Police Arbitrarily Abuse Their New Powers. Who’d Have Thought?

From the BFD

As one journalist recently noted, Australians in NSW went to bed one night and woke up in the morning in a police state. Overnight, the state’s government, in lockstep with most other Australian states, had passed “emergency laws” restricting citizens to their homes, except for…well, nobody’s exactly sure. So, best to be on the safe side.

Mixed messages and inconsistencies between states over corona­virus social-distancing laws have seen fishing and golf allowed on the northern banks of the Murray River but not south of the border.

Coppers are now patrolling everything up to and including the local Bunnings, where a citizen was fined $1900 for leaving home to buy a garden pot. Which apparently isn’t a “reasonable excuse”. As it happens, I need to replace the flushing system in our dunny soon – is that “reasonable”? Who knows? Should I risk it?

Victoria’s mixed messaging also saw a man who said he had been working up to 14-hour shifts making deliveries as an “essential worker” fined $1652 for taking his car to a legally open Melbourne car wash at 1.15am on Thursday.

Police said he’d left home for reasons other than work, buying necessities, exercising or seeking medical attention and was therefore in contravention of the laws.

The Fun Police tell us that we’re allowed out of our cells to exercise, yet people have been fined for playing cricket in the park – despite, by the nature of the game, being well-spaced. Maybe the wicket-keeper got too close to the batsman? Is silly mid-on a breach of social distancing rules? Does a wheelie-bin wicket break hygiene regulations?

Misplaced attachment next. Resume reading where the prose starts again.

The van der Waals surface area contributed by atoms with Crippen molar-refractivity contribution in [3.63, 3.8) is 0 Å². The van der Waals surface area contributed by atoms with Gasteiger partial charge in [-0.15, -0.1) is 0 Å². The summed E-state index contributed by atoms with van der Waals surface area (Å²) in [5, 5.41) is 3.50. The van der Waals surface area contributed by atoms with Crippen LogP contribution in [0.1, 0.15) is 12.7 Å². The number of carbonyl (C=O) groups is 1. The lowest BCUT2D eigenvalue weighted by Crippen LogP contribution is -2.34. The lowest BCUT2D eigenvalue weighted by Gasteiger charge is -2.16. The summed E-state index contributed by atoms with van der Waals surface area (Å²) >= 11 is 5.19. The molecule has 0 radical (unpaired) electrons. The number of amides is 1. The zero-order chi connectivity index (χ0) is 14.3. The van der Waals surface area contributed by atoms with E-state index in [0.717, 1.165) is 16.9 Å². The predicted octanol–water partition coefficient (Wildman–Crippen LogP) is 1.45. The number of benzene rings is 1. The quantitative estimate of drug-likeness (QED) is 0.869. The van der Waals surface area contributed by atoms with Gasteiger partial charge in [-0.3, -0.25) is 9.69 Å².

Police in NSW have “moved on” people abiding by social distancing rules in Sydney parks, because, they said, “they were idle in the park and not exercising or outside for an essential purpose”.

Victorian Premier Daniel Andrews has several times said there was “no prohibition” on travel to holiday houses in Victoria, but asked to clarify the government’s position on holiday houses on Friday, Minister for Women Gabrielle Williams said the preference was for people to “stay at home”.

The Andrews government also imposed a “love ban” on non-cohabiting couples, then grudgingly relented.

On a social media forum, a wannabe Stasi snitch protested that this isn’t a police state, because “no-one’s being shot on sight”. But that’s not how a police state works. As numerous definitions agree, a police state is one in which government exercises power arbitrarily through the police, and exercises rigid and repressive controls over the social, economic, and political life of the people.

Which all sounds a bit familiar…

From Tasmania to WA, police are buzzing drones hither and yon, spying out potential curfew-breakers. Police cars with flashing lights are driving through parks in NSW, ordering people to leave. Political leaders are sternly warning that this is “not the time for fun”.

This is all in the nature of a police state: the arbitrary exercise of absolute power. As the Daily Wire’s Matt Walsh asks, “tell me what a police state looks like if not like this?”

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